In the fentanyl era, ‘Just Say No’ must become ‘Just Say Know’
Adolescent overdose deaths hit a new high this year, nearly tripling from 2019 to 2021, according to the Centers for Disease Control and Prevention. News outlets have been inundated with stories of high school students overdosing in school bathrooms. As panicked and unprepared educators find themselves newly on the frontlines of this nationwide crisis, the Biden administration has officially called upon schools to intensify drug prevention efforts.
The suggested measures in the White House letter include naloxone distribution and preventive educational programs. While the government’s explicit support of drug prevention in schools is a crucial step, the resources offered to educators by way of preparation are unfortunately wholly unsuited to the magnitude of the current crisis, a relic of a pre-fentanyl era.
As an educational consultant, I work with diverse school districts on drug prevention and education strategies. My commitment to finding real solutions started in high school — I survived my own struggles with drug use and misuse, but lost several close friends to overdoses. I’ve witnessed the ineffective pendulum swings of school-based responses to adolescent drug use. We went from “Just Say No” to “Just Say Nothing,” and none of it worked. We need a new approach — what experts call “Just Say Know.” And it needs to happen now.
Harm reduction, an evidence-based approach that aims to reduce the negative consequences associated with substance use, is regarded as an overdose prevention best practice by governmental and public health agencies alike. Yet none of the educator resources suggested in this letter to schools contain overdose prevention strategies. Instead, they focus on outdated “life skill training” programs, which are unfortunately both irrelevant to and inadequate for the scale of our current crisis.
Educators would be better off using materials like Safety First, an evidence-based high school curriculum (to which I contributed) that incorporates harm-reduction strategies and is available for free from Stanford’s REACH Lab. Yale’s Play2PREVENT Lab creates evidence-based programs that incorporate lifesaving overdose prevention information for students into an engaging video game format.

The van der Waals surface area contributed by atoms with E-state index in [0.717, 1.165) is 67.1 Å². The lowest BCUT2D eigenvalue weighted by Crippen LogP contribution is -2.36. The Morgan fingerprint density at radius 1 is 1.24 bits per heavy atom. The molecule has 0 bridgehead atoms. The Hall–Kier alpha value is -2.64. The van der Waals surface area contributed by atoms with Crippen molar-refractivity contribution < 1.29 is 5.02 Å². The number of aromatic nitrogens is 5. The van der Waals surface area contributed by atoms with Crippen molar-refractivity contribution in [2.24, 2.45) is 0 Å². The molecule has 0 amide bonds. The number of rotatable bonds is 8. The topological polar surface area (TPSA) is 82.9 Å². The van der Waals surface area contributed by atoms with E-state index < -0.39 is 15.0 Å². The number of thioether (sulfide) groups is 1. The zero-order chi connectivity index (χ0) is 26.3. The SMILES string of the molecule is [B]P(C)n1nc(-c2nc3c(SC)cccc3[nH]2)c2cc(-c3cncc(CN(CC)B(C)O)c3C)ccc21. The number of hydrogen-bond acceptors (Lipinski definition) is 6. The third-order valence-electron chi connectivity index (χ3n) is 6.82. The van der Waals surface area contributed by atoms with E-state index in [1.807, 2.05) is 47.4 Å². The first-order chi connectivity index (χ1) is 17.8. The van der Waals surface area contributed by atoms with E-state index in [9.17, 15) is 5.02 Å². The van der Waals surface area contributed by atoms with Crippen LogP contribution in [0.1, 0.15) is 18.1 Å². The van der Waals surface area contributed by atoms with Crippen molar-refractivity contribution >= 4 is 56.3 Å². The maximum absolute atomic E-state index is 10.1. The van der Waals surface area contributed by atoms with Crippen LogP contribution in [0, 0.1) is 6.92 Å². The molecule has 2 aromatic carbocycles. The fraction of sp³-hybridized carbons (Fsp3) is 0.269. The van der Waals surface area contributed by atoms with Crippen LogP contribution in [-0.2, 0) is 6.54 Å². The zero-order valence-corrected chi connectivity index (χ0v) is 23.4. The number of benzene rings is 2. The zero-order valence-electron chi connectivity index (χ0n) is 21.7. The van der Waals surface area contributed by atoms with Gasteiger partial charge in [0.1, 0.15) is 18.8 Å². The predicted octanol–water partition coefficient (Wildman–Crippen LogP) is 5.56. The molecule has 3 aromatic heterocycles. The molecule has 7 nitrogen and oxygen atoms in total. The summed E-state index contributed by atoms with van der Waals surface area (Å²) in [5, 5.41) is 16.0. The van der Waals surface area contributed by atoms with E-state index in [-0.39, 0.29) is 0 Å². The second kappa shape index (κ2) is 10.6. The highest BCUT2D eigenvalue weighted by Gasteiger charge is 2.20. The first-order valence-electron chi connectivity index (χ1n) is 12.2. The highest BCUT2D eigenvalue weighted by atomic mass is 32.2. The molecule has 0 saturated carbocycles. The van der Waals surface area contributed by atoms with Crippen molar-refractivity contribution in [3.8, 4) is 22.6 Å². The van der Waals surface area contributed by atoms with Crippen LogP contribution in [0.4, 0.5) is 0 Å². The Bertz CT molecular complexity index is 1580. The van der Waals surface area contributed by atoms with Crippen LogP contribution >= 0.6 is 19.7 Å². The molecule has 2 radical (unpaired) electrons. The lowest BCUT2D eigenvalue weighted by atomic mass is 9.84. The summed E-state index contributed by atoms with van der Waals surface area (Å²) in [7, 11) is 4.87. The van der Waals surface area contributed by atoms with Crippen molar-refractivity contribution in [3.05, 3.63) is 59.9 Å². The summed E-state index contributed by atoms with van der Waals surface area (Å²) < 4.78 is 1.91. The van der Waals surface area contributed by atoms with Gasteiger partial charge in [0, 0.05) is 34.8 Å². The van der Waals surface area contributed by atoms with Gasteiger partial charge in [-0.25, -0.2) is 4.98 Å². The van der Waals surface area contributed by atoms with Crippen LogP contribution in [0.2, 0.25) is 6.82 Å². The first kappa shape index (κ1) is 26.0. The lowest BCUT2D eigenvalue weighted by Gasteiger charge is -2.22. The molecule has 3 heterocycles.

But simply having the right resources out there is not enough. To facilitate distribution and implementation of these lessons, the Department of Education needs to invest in the creation of an accessible digital platform targeted at schools and educators across the U.S., similar to what has been produced in other countries. Such a platform would provide access to the above resources along with directions for organizing naloxone trainings, easy-to-read FAQs and myth-busters, and examples of fentanyl and overdose prevention implementation across a diverse cross-section of school districts, whether rural or urban, conservative or progressive.
Similar platforms already exist to educate parents about fentanyl. I recently worked with California’s Department of Health Services and Song For Charlie to create The New Drug Talk website, whose straightforward structure of “what to know,” “what to say,” and “what to do” could easily be adapted for schools and educators.
The Biden administration’s goals of ending the overdose epidemic and protecting students from fentanyl will only become a reality if we equip schools with tools that match the reality of our current situation.
Schools need up-to-date, actionable resources that speak to the realities of the epidemic. If teachers, coaches and counselors are to become the new champions of student health in the age of fentanyl, they will need accessible, evidence-based implementation strategies. If we really want to address this crisis, it is time to move from good intentions to effective action.
Rhana Hashemi is a PhD student in Social Psychology at Stanford University and a Bay Area–based drug educator. She founded Know Drugs, an educational organization dedicated to harm-reduction education and preventing drug overdoses among youth.
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